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1226 days ago
 

Court: If Sabre biases American Airlines flights, then airline can seek injunction

American Airlines notched a procedural victory in its ongoing litigation with Sabre in a state court in Texas.

The District Court in Tarrant County, Texas, denied Sabre’s motion to dismiss American Airlines’ hearing request for a temporary injunction. Sabre unsuccessfully argued that American’s claims for a temporary injunction were inconsistent with the Federal Airline Deregulation Act of 1978.

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What does it all mean?

American Airlines and Sabre face an Aug. 31 deadline to renew an amendment to their GDS participation agreement, and if Sabre decides to bias American Airlines’ fights in the GDS, as Sabre did for a short time in January, then American is free to go to court to seek injunctive relief.

“We are pleased that the court rejected Sabre’s argument,” said Ryan Mikolasik, a spokesman for American Airlines.

Nancy St. Pierre, a Sabre spokeswoman, said the company “will prepare for whatever next steps are determined by the judge. Our focus remains on negotiating a deal with American Airlines that balances the needs of all constituents.”

Asked whether Sabre is taking or planning any commercial actions against American Airlines, St. Pierre said: “We are not going to discuss actions we may or may not take.”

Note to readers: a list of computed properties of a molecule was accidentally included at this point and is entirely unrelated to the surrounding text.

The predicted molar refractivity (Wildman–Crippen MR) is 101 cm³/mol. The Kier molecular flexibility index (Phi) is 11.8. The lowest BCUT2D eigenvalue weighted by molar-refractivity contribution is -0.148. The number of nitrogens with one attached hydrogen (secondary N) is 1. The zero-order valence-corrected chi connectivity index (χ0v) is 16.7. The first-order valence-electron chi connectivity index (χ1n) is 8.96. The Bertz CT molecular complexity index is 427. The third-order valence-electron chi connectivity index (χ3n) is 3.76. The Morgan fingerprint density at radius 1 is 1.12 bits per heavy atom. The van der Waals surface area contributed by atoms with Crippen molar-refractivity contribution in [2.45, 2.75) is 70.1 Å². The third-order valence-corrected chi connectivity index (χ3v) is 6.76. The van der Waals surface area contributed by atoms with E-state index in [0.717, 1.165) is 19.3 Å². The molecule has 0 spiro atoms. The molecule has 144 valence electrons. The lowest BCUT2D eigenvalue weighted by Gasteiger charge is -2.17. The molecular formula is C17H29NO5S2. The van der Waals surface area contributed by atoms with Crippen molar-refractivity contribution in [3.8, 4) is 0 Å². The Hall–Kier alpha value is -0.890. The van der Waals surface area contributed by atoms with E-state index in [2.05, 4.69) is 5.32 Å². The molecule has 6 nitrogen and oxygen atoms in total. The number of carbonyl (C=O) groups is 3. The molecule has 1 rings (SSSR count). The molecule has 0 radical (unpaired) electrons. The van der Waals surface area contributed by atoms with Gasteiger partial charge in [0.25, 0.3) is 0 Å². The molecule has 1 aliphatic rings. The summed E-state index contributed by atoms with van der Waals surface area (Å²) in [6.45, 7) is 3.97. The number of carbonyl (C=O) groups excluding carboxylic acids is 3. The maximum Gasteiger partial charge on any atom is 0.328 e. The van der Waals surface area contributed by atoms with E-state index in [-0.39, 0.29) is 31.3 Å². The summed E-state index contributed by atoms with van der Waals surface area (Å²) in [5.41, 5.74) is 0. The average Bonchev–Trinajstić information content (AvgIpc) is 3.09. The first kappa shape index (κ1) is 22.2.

In early January, the same state court granted American Airlines a temporary restraining order against Sabre biasing. That temporary restraining order is no longer in effect, the court ruled.

In other temporary court-order distribution news, Orbitz Worldwide noted in a Securities and Exchange Commission filing that the court order mandating that American Airlines restore its flights to Orbitz sites “is in place until further order of this court, but in no event beyond September 1, 2011.”

In other words, it is possible that American Airlines’ flights may again be absent from Orbitz sites after Sept. 1, barring another court order or the successful culmination of airline-GDS negotiations between American and Travelport, which controls Orbitz Worldwide.

 
 
Dennis Schaal

About the Writer :: Dennis Schaal

Dennis Schaal was North American editor for Tnooz.

 

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  1. Travelport, Amadeus, Sabre, Abacus briefs - June 2011 | Tnooz

    [...] Court: If Sabre biases American Airlines flights, then airline can seek injunction [full story] [...]

     
  2. Peggy Lee